The Our Father

10th Sunday after Pentecost
Beloved in Jesus Christ, this past spring, in a small town in Ohio, moments before the high school graduation, the senior class secretly made a decision that would make national headlines. For over 70 years, their public school had a tradition at graduation of singing the Our Father. Catholics and Protestants alike, and any others who wished to join in, sang the Lord’s prayer at their graduation.
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But this year, the school district banned the song to appease a group of ‘perpetually-offended atheists,’ it might be better to call them ‘bullies,’ none of whom even live in town. The decision devastated the community. So that day, as the students were lining up, some of them began talking about how wrong it was that their beloved tradition had been outlawed. ‘Pretty much everyone was in agreement,” said senior Bobby Hill. The class thought it was wrong.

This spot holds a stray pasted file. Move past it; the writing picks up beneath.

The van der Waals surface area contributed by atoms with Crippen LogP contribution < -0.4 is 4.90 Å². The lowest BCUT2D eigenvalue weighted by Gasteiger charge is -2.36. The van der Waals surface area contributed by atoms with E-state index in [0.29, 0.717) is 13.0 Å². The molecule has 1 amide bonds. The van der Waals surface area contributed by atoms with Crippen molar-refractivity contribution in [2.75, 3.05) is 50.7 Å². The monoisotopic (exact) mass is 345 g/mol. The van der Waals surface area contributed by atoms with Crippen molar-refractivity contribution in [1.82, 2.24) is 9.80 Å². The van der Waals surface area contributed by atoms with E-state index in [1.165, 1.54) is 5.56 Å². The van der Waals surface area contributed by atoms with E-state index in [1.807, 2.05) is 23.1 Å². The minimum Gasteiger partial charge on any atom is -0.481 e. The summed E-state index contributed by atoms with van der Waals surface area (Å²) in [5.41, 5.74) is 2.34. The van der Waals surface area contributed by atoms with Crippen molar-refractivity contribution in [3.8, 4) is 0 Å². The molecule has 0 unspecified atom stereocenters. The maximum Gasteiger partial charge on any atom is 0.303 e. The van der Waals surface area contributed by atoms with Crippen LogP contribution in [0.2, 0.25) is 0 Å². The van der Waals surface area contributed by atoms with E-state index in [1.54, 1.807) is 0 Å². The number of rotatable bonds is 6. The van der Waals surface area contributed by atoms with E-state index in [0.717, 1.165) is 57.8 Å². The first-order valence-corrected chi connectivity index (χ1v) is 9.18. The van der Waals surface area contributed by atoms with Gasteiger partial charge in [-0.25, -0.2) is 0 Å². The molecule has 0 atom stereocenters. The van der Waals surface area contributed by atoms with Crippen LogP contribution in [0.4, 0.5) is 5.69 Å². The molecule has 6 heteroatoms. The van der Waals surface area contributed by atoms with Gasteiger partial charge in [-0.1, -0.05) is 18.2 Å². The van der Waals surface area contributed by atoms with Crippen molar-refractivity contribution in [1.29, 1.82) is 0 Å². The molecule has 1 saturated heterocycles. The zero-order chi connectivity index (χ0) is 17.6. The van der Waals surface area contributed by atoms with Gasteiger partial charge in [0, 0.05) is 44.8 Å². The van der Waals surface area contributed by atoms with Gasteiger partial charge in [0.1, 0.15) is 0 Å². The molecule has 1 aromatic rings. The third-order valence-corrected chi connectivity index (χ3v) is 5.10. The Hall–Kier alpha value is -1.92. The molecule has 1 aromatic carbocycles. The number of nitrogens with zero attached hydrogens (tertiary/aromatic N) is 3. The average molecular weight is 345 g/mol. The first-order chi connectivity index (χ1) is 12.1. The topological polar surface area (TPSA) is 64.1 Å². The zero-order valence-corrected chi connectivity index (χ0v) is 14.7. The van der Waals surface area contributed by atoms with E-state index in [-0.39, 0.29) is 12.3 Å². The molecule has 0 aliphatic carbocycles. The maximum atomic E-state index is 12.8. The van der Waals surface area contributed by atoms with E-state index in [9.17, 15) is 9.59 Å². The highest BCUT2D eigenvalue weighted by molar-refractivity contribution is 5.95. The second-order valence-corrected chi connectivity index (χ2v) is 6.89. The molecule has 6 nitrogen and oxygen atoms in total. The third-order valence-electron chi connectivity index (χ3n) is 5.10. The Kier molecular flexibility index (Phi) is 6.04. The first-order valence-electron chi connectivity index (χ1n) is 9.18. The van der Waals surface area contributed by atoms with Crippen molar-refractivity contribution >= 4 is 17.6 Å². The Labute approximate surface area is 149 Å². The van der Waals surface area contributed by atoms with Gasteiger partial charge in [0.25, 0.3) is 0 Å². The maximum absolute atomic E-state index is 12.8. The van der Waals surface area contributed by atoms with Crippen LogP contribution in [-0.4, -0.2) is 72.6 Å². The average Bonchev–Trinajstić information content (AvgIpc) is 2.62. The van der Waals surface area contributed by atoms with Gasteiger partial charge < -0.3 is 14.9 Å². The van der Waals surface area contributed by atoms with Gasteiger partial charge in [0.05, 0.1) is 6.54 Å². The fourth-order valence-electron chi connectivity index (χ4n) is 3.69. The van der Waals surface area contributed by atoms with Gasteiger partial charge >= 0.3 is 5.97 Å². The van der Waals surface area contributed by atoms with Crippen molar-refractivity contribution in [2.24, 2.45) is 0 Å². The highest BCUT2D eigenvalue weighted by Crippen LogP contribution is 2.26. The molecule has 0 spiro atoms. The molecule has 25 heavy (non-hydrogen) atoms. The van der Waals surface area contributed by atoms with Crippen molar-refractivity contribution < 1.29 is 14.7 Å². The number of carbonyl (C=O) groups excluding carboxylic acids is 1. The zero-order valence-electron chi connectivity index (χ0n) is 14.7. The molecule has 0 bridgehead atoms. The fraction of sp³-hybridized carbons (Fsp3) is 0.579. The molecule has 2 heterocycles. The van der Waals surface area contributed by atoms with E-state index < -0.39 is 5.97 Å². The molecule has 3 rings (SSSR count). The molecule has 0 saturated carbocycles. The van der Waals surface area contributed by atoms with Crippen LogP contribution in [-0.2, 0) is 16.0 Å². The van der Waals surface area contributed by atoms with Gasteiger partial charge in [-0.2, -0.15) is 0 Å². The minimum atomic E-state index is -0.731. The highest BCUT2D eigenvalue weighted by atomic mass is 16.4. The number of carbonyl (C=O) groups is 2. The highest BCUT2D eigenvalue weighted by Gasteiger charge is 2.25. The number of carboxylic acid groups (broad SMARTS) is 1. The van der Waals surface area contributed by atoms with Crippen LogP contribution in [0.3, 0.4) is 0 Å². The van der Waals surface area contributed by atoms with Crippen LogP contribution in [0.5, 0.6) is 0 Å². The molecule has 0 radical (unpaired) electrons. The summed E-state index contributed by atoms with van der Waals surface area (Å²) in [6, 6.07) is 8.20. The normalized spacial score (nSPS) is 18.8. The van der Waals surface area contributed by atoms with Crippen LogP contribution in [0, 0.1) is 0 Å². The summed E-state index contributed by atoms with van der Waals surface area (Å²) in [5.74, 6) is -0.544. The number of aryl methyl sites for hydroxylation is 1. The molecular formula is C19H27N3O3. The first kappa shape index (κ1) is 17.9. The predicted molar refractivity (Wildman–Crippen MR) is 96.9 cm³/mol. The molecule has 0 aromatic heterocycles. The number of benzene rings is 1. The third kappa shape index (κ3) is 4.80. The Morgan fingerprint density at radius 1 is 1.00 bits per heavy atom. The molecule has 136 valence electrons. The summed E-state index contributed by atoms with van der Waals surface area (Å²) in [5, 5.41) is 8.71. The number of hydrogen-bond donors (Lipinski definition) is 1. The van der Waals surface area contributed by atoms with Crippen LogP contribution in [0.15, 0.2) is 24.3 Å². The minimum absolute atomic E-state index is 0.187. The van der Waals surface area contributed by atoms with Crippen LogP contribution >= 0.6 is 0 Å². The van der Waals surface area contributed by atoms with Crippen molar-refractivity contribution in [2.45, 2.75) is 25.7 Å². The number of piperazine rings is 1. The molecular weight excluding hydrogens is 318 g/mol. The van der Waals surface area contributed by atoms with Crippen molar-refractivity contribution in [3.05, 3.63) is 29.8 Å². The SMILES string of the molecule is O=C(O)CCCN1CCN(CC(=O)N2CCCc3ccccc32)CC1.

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Bobby’s father was sitting in the auditorium when he received a text message from his son: the students were going to take a stand for God. After the valedictorian welcomed the crowd, the seniors rose to their feet and began committing an act of disobedience. They had been told they could no longer ‘sing’ the Our Father, and so instead, they recited it…. ‘Our Father, who art in heaven, hallowed be Thy name…’ The people cheered. They cheered for God, and for freedom to pray.
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Friends in Christ,’ Today in the Gospel, our Lord shows us two examples of prayer. The phony prayer of the Pharisee, and the humble sincere prayer of the Publican. Prayer is not just some ‘add-on’ to our life; if vitamins and minerals are essential to the health of the body, prayer is essential to the health of the soul.